Here is a dramatic rendition, as the title of this bronze states, an appeal of this Native American Warrior to a higher power.
Appeal to the Great Spirit, a sculpture by Cyrus Dallin, is the last of a four-piece
series called The Epic of the Indian.
Quoted from Wikapedia: "Dallin, a native of Utah, was raised in
close proximity to Native American children.
In 1909, the sculpture was cast in Paris and won a gold medal for its exhibition
in the Paris
Salon. There are three full size casts of the sculpture: one is located outside the main
entrance to the Boston Museum of Fine Arts another
is in Muncie,
Indiana in the "Y" of the intersection of Walnut and Granville streets, and
considered by many Muncie residents to be symbolic of Muncie. The city of Tulsa,
Oklahoma contains the most recent full size installation in Woodward Park, at
the intersection of 21st Street and Peoria. It was cast in the mid-80's by
American Artbronze Fine Arts Foundry under the direction of Howard R.
A restoration of the Boston version was reversed at Dallin's request because
he preferred the light green tones that had developed on the equestrian sculpture over time rather than
the typical “statuary brown” patina the
conservator applied prior to consulting him.
A bronze replica of the statue stands as the centerpiece of the Tower Room of
College's Baker Tower, the College's main library and most iconic building.
Dartmouth was founded as an institution to educate the Native Americans of New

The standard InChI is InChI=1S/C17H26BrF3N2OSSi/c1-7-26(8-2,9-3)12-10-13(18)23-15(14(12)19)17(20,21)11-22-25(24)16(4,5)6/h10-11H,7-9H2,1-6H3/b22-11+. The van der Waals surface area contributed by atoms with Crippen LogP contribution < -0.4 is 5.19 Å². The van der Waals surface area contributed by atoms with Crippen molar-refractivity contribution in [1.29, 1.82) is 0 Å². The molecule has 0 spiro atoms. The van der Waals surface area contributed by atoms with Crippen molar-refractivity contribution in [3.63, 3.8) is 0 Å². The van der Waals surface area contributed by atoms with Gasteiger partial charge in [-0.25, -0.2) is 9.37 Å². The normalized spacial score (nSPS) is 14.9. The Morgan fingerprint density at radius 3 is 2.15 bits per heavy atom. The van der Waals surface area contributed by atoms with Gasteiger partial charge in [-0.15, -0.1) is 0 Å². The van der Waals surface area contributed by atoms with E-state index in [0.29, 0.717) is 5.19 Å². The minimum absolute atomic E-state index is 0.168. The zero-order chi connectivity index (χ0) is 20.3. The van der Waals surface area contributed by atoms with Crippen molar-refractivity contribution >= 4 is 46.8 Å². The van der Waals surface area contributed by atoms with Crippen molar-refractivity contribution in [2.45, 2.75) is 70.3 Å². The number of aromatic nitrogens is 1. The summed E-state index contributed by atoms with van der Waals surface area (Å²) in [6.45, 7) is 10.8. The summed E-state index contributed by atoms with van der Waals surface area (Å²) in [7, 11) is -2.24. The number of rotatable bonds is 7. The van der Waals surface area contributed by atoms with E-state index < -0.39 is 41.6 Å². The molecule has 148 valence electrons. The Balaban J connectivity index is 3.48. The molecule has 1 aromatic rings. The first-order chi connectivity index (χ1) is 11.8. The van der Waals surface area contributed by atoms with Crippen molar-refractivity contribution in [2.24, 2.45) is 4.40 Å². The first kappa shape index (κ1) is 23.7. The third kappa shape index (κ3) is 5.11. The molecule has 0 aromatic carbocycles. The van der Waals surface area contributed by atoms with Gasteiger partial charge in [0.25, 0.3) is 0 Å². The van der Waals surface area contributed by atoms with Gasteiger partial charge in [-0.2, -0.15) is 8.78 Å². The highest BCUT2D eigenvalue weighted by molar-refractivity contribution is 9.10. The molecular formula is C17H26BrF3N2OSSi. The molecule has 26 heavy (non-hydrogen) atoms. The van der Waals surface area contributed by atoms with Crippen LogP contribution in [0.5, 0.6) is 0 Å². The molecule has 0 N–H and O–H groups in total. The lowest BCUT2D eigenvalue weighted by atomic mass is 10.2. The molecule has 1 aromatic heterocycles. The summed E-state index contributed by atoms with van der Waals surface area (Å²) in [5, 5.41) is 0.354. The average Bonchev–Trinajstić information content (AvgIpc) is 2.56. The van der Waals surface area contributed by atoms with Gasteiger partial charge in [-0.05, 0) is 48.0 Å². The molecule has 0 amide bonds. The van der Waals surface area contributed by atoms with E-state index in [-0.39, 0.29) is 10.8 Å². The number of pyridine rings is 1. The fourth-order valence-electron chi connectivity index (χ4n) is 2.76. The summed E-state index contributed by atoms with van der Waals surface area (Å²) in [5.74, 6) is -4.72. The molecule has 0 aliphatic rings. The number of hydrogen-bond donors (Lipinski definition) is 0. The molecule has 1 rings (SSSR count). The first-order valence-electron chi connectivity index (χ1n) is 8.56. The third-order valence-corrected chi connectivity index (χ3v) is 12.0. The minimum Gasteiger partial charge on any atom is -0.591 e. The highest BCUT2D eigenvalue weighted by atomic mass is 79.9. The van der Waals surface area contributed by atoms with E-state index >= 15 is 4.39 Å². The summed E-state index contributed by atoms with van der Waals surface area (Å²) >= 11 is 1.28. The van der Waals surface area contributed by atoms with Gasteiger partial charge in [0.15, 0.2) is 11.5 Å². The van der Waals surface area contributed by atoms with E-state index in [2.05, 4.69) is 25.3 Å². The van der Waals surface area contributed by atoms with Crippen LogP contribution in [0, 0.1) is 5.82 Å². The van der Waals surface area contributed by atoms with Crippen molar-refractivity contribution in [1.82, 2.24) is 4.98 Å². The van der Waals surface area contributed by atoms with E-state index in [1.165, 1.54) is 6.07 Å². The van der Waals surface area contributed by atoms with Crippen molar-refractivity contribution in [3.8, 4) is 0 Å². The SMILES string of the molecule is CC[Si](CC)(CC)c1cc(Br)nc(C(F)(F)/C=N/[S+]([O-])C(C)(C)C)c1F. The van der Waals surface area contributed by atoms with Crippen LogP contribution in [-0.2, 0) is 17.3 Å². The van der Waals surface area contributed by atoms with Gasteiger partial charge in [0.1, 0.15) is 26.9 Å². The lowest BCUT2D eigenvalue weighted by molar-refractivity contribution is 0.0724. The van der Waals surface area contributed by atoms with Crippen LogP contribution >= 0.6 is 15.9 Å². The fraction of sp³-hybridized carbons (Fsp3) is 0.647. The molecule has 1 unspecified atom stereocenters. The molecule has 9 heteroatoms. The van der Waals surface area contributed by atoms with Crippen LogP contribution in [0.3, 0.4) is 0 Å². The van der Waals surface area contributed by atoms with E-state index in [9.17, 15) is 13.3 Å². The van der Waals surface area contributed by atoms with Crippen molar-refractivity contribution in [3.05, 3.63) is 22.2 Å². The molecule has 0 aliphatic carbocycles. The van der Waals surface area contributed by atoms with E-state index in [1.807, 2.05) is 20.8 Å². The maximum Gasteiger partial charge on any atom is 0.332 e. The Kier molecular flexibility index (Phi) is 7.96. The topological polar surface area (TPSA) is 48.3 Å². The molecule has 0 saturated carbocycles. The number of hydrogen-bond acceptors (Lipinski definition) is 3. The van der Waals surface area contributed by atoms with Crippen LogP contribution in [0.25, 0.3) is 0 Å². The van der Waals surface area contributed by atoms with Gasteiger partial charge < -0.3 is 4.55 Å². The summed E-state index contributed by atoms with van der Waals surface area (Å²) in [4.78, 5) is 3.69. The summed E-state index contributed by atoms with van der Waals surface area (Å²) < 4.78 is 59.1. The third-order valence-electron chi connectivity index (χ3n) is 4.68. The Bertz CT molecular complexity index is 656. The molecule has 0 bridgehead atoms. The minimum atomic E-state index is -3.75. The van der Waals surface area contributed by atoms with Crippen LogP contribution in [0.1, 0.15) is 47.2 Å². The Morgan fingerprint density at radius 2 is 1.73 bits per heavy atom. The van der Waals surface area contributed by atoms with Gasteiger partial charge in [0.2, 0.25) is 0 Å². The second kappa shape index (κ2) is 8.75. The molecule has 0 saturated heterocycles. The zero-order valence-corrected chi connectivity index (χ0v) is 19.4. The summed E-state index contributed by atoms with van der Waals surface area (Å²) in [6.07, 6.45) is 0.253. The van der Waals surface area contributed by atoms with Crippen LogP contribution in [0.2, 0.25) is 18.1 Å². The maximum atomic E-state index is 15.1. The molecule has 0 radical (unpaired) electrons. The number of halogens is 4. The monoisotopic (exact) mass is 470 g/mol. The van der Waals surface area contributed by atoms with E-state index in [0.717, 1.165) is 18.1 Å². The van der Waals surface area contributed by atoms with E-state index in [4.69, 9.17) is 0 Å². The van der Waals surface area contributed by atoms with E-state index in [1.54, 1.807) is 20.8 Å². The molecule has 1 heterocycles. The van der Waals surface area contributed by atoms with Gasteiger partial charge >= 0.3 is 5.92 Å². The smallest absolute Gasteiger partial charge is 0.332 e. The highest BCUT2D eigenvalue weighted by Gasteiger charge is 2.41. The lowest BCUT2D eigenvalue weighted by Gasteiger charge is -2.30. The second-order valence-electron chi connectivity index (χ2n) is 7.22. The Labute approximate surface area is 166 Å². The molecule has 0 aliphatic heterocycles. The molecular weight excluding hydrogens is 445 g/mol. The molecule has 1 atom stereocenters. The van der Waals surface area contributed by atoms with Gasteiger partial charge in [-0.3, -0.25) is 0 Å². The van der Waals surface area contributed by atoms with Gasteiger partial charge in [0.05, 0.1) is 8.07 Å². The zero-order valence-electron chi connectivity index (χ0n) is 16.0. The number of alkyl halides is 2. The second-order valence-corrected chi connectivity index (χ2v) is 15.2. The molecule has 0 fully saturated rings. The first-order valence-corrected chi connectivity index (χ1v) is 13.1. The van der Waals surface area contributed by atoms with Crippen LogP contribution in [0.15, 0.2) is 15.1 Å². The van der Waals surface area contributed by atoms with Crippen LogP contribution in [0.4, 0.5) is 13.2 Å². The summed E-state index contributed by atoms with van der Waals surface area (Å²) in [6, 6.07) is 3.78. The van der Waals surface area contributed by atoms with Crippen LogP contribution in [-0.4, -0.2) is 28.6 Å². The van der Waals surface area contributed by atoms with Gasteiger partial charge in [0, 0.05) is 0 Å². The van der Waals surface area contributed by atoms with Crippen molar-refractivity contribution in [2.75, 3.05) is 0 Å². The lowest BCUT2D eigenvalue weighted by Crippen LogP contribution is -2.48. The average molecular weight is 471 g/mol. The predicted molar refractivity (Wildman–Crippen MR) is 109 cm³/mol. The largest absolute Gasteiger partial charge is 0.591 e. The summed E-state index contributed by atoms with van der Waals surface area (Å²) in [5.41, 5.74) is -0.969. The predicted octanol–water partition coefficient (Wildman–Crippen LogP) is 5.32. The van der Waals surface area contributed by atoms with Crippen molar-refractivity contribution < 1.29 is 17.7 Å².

England, and it often recalls that heritage through art such as Dallin's
Appeal to The Great Spirit.
A smaller scale edition was produced by Gorham in 1913; a recent example sold
- The sculpture is used as the logo for the Beach Boys’ vanity record label Brother Records. It was
first seen on their 1967 album Smiley Smile. When Beach Boy Carl Wilson
was asked in 1975 why the group used this as their logo, he said the Indian was
chosen because Carl’s grandfather believed that there was a spiritual Indian
"guide" who watched over Brian, Dennis, and Carl from the "other side". The
choice of the logo was Brian's. Carl called the logo "The Last Horizon".
- A painting of the sculpture appears on the cover of the album Lysol (1992) by rock
- A painting of the sculpture appears on the cover of the album The
Time Is Near (1970) by rock group Keef Hartley Band.
- A small scale casting of the sculpture forms part of the White House's
permanent collection and was displayed in the Oval Office by former US President